But behind-the-scenes rumblings about a parliamentary maneuver aimed at separating Waguespack from the carefully-crafted package went nowhere.

By stripping Beale, a 20-year veteran, of his Transportation Committee chairmanship, Lightfoot sent a message: Those who dare join Beale in opposition to her line-up could face similar punishment.

Ald. Scott Waguespack (32nd) chats with Ald. Byron Sigcho-Lopez (25th) and a staffer before the start of Wednesday’s Chicago City Council meeting at City Hall.
Ald. Scott Waguespack (32nd) chats with Ald. Byron Sigcho-Lopez (25th) and a staffer before the start of Wednesday’s Chicago City Council meeting at City Hall. Waguespack is Mayor Lori Lightfoot’s choice to run the City Council’s Finance Committee, despite complaints from some Council vets that Waguespack “doesn’t play well with others.”
Ashlee Rezin/Sun-Times

Waguespack will preside over a Finance Committee with a much lower budget — just a third of the $2.3 million Burke had to spend back when the Finance chairman still rode herd over Chicago’s $100 million-a-year workers’ compensation program.

The program was transferred to the city’s Department of Finance shortly after Burke was charged with attempted extortion.

The new Finance Committee also has been stripped of control over tax increment financing subsidies, like the record $1.6 billion package for Lincoln Yards and “the 78” Mayor Rahm Emanuel pushed through shortly before leaving office.

The power over TIF subsidies has gone to the Economic Development Committee, to be chaired by Ald. Gilbert Villegas (36th), Lightfoot’s floor leader.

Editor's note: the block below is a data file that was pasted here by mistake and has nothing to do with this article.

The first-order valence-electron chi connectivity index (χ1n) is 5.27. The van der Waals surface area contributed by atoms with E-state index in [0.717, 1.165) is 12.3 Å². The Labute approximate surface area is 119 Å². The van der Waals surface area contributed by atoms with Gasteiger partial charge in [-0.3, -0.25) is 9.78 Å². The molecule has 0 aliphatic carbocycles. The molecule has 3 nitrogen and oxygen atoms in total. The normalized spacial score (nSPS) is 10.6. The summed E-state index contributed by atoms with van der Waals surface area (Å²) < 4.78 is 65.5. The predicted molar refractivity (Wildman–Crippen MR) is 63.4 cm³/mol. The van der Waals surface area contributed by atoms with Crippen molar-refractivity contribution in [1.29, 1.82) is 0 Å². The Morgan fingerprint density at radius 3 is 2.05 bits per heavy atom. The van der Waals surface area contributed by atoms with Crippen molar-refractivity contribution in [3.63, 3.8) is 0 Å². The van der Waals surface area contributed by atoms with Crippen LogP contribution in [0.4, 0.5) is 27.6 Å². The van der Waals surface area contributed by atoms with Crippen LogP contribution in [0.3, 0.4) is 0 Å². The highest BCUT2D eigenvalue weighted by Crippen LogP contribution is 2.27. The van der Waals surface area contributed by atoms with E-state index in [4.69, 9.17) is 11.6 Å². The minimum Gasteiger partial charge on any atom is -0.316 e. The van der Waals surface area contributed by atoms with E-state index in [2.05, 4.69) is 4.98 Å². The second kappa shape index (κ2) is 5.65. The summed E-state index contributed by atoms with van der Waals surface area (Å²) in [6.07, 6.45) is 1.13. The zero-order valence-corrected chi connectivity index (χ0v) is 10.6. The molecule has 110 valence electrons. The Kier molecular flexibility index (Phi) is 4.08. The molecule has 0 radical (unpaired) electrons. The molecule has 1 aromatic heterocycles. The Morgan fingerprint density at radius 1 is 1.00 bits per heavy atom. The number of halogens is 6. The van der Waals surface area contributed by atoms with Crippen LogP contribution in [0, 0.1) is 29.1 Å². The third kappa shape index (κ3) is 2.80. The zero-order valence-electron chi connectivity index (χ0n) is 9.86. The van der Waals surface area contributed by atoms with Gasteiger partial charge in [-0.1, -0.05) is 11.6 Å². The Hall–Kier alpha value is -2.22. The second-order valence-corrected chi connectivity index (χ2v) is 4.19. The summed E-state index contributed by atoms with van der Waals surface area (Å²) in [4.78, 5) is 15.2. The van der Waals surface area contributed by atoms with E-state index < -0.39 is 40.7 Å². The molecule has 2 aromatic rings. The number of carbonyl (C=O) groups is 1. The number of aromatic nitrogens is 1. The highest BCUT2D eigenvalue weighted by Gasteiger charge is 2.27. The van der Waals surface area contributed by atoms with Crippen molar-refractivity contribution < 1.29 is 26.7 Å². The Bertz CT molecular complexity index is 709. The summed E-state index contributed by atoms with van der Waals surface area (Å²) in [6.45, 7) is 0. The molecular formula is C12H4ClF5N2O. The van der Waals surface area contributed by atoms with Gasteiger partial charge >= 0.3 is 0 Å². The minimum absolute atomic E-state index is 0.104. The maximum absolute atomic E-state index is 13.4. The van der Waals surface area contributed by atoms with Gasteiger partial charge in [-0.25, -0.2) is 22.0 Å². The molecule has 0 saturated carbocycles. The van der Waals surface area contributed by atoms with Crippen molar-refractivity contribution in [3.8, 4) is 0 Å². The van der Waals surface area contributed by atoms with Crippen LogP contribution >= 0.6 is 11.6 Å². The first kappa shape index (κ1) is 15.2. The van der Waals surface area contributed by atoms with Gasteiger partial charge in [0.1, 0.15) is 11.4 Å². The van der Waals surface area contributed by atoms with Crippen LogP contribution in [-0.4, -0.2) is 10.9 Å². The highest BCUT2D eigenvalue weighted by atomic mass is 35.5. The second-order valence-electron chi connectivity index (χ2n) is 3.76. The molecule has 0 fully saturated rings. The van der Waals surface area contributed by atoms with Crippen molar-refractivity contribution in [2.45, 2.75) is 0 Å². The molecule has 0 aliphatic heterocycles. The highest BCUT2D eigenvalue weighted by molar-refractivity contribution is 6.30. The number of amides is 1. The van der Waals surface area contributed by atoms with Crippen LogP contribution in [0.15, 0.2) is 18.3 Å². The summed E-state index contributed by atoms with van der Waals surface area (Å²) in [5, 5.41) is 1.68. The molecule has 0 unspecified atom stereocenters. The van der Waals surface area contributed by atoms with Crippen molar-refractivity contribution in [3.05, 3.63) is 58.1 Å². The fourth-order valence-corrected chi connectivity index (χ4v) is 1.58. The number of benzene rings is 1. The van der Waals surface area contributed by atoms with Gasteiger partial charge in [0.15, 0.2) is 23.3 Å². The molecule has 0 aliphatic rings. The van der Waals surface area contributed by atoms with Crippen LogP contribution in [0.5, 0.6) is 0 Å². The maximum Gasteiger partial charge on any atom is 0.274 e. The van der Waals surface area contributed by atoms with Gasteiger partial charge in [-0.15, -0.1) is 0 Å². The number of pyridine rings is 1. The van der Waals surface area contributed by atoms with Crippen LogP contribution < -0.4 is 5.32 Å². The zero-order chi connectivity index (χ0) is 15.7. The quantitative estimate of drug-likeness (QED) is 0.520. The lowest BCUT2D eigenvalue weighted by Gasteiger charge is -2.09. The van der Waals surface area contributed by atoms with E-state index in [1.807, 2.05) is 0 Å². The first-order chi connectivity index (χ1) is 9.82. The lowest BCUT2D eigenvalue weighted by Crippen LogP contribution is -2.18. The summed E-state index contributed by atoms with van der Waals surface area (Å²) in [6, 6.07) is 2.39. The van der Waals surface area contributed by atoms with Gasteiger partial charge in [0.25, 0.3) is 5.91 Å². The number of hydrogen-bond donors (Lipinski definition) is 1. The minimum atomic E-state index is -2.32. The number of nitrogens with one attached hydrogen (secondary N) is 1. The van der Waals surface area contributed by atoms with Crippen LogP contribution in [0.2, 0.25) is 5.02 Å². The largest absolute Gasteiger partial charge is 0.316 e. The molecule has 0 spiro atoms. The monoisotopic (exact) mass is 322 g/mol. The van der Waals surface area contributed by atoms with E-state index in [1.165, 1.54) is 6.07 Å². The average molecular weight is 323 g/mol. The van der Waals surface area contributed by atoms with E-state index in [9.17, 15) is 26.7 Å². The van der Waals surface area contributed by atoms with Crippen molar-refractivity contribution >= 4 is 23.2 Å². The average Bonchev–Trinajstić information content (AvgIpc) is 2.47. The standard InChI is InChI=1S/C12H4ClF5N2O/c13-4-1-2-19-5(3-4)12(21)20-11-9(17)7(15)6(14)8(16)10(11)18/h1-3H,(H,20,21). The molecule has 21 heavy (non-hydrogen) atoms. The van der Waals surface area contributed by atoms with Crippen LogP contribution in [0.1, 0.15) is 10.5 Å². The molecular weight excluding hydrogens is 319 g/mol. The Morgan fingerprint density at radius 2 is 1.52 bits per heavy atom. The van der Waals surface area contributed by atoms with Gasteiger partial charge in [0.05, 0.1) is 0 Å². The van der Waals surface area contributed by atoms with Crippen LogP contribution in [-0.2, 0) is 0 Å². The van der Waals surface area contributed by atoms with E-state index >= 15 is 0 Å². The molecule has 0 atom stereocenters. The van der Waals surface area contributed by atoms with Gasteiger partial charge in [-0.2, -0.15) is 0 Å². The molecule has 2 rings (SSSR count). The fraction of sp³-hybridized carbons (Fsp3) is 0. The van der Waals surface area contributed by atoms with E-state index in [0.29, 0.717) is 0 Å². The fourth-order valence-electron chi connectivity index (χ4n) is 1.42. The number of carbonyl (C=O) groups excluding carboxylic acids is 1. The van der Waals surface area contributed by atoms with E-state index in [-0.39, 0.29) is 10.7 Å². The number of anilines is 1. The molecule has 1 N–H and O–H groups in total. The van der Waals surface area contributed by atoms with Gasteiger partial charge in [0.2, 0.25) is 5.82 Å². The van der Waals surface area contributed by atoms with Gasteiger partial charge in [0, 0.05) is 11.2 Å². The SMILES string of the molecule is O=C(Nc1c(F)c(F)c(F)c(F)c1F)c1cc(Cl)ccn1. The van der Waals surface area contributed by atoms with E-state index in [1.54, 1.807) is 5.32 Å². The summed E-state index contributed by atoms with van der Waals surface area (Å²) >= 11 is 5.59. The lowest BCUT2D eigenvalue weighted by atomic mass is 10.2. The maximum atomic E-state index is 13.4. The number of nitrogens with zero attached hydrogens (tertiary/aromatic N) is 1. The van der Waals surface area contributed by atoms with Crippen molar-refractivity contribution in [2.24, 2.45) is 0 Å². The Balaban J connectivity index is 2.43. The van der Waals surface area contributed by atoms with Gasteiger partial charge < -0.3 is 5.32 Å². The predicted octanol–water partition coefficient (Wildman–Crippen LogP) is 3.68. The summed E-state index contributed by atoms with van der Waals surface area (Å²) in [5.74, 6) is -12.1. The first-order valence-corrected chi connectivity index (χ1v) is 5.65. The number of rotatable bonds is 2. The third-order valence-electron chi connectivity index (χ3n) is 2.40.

Ald. Gilbert Villegas (36th), Mayor Lori Lightfoot’s floor leader pictured chatting with another alderman during Wednesday’s Chicago City Council meeting, predicted easy passage of Lightfoot’s package of new committee chairs.
Ald. Gilbert Villegas (36th), Mayor Lori Lightfoot’s floor leader pictured chatting with another alderman during Wednesday’s Chicago City Council meeting, predicted easy passage of Lightfoot’s package of new committee chairs.
Ashlee Rezin/Sun-Times

On Wednesday, Waguespack promised to listen more and preach less in his new role.

“I know why people have been upset. I’ve been calling out a lot of the different problems in the city for many years. People take that in the wrong way sometimes,” he said.

“I’ve never made it personal. I always look at each thing … and say, `How can we do better by the taxpayers.’ Sometimes, people take affront to that. But I’m gonna work better with my colleagues and try to be nicer.”

Lightfoot’s broader promise to end aldermanic prerogative over zoning will require a code change and, therefore, a council vote.

That is certain to encounter resistance. It could trigger a floor fight and a roll call. So will her first budget, which is certain to include another painful round of post-election tax increases and budget cuts.

But that’s a fight for another day.

Wednesday was Lightfoot’s day to bask in the glow of an impressive, albeit temporary victory — even over an unpredictable City Council with six democratic socialists that has taken a sharp turn to the left.